Coarse Language, Adult Themes, and some Boning

There’s something very satisfying abut Italian swearing. It’s all so percussive and hissing; all those “k” and “ts” sounds. Fluency in obscenities is a skill I respect greatly, and the Italians have it down to an art: the drawn-out vowel sounds, the spitting consonants, combined with flaming eyes and wildly disproportionate gesticulations. It was a display like this, admittedly with a fairly strong Australian accent, that burst from the front seat of our car, lodged in traffic somewhere between Milan and Bologna. 

 My mate Adam is generally a calm, even-tempered sort of chap. We’ve known each other for 20-something years, from back in our Sydney days. He settled in Italy about ten years ago and seems to be well and truly ensconced. Not only a world class drummer, he’s exactly the guy you need on the ground when you’re a hungry, thirsty traveler. Need a late-morning beer? Adam knows an Irish bloke who runs a liquor store- grab something from their bafflingly large beer selection and neck it on the street outside! No lunch plans? He knows just the spot for that weird local delicacy you’ve been dying to try (this trip it was Pajata and Coratella- google it if you must); a cheeky glass of wine before the gig? Absolutely! A night off in Milan? There’s an Osso Buco joint he’s been meaning to try. We might get lost, ripped off, stranded beside a freeway, but it’ll aways be a good hang. But this was a test.

 The Italian Job so far had been a whirlwind. I’d flown into Milan, napped in the world’s smallest Air BnB, played a gig where I was essentially accompanying a table of snacks, napped again, caught the three-hour train to Rome where I played two nights at Gregory’s with the great Joe Magnarelli, caught the train back to Milan, played a couple of gigs, napped again, went to France for a few days, back to Milan for a quick nap, and now we were headed to a gig in Bologna. The fruity language was because the ride that was supposed to take us from Bologna, right after the gig, to a jazz festival some two hours away, had suddenly vanished, and Adam wasn’t happy. It would be 2am, there’d be no public transport, and nobody driving that way. Frantic phone calls were made to festival directors, local musicians, relatives, massage parlours (unrelated), bike rentals, mob drivers, and all for nought.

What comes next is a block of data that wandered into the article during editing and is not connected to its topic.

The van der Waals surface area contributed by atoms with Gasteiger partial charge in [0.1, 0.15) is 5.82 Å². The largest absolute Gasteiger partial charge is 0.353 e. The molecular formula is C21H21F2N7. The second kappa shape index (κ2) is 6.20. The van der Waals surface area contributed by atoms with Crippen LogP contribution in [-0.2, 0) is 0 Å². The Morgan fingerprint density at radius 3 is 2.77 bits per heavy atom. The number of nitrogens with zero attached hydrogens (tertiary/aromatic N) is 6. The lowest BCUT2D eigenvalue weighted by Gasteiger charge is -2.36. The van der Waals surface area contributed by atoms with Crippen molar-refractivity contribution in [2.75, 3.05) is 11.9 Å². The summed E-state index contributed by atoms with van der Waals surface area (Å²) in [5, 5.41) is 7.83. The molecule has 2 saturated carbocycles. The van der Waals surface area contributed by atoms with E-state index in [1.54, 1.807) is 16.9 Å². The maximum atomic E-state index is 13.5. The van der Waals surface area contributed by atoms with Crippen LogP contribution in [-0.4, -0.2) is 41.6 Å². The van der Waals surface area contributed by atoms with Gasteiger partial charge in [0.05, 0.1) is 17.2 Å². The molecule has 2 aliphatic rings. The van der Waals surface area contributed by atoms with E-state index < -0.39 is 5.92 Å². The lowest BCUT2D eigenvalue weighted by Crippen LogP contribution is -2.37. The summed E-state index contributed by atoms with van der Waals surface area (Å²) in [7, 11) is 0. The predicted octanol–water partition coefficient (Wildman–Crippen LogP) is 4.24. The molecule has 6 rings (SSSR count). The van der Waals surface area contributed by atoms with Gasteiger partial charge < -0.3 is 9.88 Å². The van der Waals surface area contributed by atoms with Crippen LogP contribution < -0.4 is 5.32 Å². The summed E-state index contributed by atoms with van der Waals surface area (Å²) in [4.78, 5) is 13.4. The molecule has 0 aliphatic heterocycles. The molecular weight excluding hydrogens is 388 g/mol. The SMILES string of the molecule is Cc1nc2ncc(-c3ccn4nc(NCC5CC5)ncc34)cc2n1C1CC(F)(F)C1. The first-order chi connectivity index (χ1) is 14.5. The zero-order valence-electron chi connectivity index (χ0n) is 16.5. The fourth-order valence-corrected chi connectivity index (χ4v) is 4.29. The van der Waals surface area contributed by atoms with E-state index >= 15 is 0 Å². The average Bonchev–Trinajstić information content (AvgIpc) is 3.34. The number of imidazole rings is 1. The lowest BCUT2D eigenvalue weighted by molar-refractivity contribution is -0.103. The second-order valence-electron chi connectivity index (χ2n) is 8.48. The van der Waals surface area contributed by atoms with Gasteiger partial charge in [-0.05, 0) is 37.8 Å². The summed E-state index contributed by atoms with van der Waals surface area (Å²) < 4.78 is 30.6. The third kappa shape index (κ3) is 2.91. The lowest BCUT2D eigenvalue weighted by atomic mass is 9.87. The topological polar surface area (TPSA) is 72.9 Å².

We arrived at Cantina Bentivoglio, a cavernous restaurant/jazz club in Bologna, where the pre-show meal of mountains of carpaccio and the famous pasta al ragu acted as somewhat of a salve to our gnawing trepidation of the night ahead. We had a ball playing a set of swingers to a large and appreciative audience, from a stage that had previously been graced by jazz legends like Cedar Walton, Kenny Barron, and Mal Waldron; and at the end of the show, Adam had received a message: a solution had been found. 

 Our ever-patient organist, Niccolo, was to drive us 40 minutes out of his way, and deposit us on a freeway off-ramp, where we were to wait for a man with a trombone (a trombonist, in other words), whom we would trust to drive us to the next gig. Adam and I waited shivering by the roadside, traffic whizzing by, gazing morosely at the terrifying Facebook profile photo of our Apollo- the wild hair, the insane eyes, the trombone- and questioned our life choices. Was this the end of the line? Were we about to be boned? I don’t know how a trombonist would choose to kill his victim, but you can be sure it would be messy, torturous, and boring. 

D7E44912-A5A2-4D1D-AD8B-B9B2C1F1EBF8 3

One last selfie. Nicko, Niccolo, Adam

 A brown, 90s-model station wagon of indistinct brand screeched to a halt beside us, and Marco* sprang out. Whether his lack of communication was due to his not speaking English, or because the homicidal voices in his head were making it hard to concentrate, we’ll never know, but not a word was spoken. We loaded our gear, vowed to call our mothers more often if we survived, and strapped in for the ride. With a squeal of rubber we were off- speed limits were blithely ignored, other motorists run off the road, corners were taken on two wheels (the front ones!), and a curious whining noise we all assumed came from the clapped out engine, turned out to emanate from me.